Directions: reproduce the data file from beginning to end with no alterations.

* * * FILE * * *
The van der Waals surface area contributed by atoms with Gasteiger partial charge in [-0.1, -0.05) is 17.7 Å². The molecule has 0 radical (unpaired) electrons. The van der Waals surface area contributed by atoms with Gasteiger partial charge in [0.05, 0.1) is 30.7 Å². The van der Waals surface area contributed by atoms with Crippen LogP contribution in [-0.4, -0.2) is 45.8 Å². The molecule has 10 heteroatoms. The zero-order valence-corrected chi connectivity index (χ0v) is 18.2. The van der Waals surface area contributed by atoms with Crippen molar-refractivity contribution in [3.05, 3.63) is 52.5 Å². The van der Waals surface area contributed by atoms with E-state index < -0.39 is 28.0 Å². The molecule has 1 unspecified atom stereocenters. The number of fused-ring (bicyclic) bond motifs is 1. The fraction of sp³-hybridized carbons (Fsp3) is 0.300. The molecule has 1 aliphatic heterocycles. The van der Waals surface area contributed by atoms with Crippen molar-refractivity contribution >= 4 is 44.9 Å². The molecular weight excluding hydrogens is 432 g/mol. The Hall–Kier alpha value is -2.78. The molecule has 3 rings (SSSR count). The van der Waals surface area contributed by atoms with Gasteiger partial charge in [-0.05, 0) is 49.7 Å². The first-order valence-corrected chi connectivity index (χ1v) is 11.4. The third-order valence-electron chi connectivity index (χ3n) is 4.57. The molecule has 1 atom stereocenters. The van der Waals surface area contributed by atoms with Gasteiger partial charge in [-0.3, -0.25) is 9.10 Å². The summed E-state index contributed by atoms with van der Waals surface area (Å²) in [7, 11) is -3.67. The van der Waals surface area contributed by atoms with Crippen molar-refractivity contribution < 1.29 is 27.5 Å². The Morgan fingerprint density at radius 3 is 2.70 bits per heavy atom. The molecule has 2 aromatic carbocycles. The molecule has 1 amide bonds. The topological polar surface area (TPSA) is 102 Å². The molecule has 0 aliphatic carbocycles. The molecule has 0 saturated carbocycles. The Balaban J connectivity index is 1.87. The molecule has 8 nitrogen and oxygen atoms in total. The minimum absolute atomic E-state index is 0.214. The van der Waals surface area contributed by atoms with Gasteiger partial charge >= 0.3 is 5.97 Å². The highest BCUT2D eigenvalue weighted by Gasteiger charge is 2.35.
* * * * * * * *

The van der Waals surface area contributed by atoms with Gasteiger partial charge in [-0.1, -0.05) is 17.7 Å². The molecule has 0 radical (unpaired) electrons. The van der Waals surface area contributed by atoms with Gasteiger partial charge in [0.05, 0.1) is 30.7 Å². The van der Waals surface area contributed by atoms with Crippen LogP contribution in [-0.4, -0.2) is 45.8 Å². The molecule has 10 heteroatoms. The zero-order valence-corrected chi connectivity index (χ0v) is 18.2. The van der Waals surface area contributed by atoms with Crippen molar-refractivity contribution in [3.05, 3.63) is 52.5 Å². The van der Waals surface area contributed by atoms with E-state index < -0.39 is 28.0 Å². The molecule has 1 unspecified atom stereocenters. The number of fused-ring (bicyclic) bond motifs is 1. The fraction of sp³-hybridized carbons (Fsp3) is 0.300. The molecule has 1 aliphatic heterocycles. The van der Waals surface area contributed by atoms with Crippen molar-refractivity contribution >= 4 is 44.9 Å². The molecular weight excluding hydrogens is 432 g/mol. The Hall–Kier alpha value is -2.78. The molecule has 3 rings (SSSR count). The van der Waals surface area contributed by atoms with Gasteiger partial charge in [-0.05, 0) is 49.7 Å². The first-order valence-corrected chi connectivity index (χ1v) is 11.4. The third-order valence-electron chi connectivity index (χ3n) is 4.57. The molecule has 1 atom stereocenters. The van der Waals surface area contributed by atoms with Gasteiger partial charge in [-0.3, -0.25) is 9.10 Å². The summed E-state index contributed by atoms with van der Waals surface area (Å²) in [7, 11) is -3.67. The van der Waals surface area contributed by atoms with Crippen molar-refractivity contribution < 1.29 is 27.5 Å². The Morgan fingerprint density at radius 3 is 2.70 bits per heavy atom. The molecule has 2 aromatic carbocycles. The molecule has 1 amide bonds. The topological polar surface area (TPSA) is 102 Å². The molecule has 0 aliphatic carbocycles. The molecule has 0 saturated carbocycles. The Balaban J connectivity index is 1.87. The molecule has 8 nitrogen and oxygen atoms in total. The minimum absolute atomic E-state index is 0.214. The van der Waals surface area contributed by atoms with Gasteiger partial charge >= 0.3 is 5.97 Å². The highest BCUT2D eigenvalue weighted by Gasteiger charge is 2.35.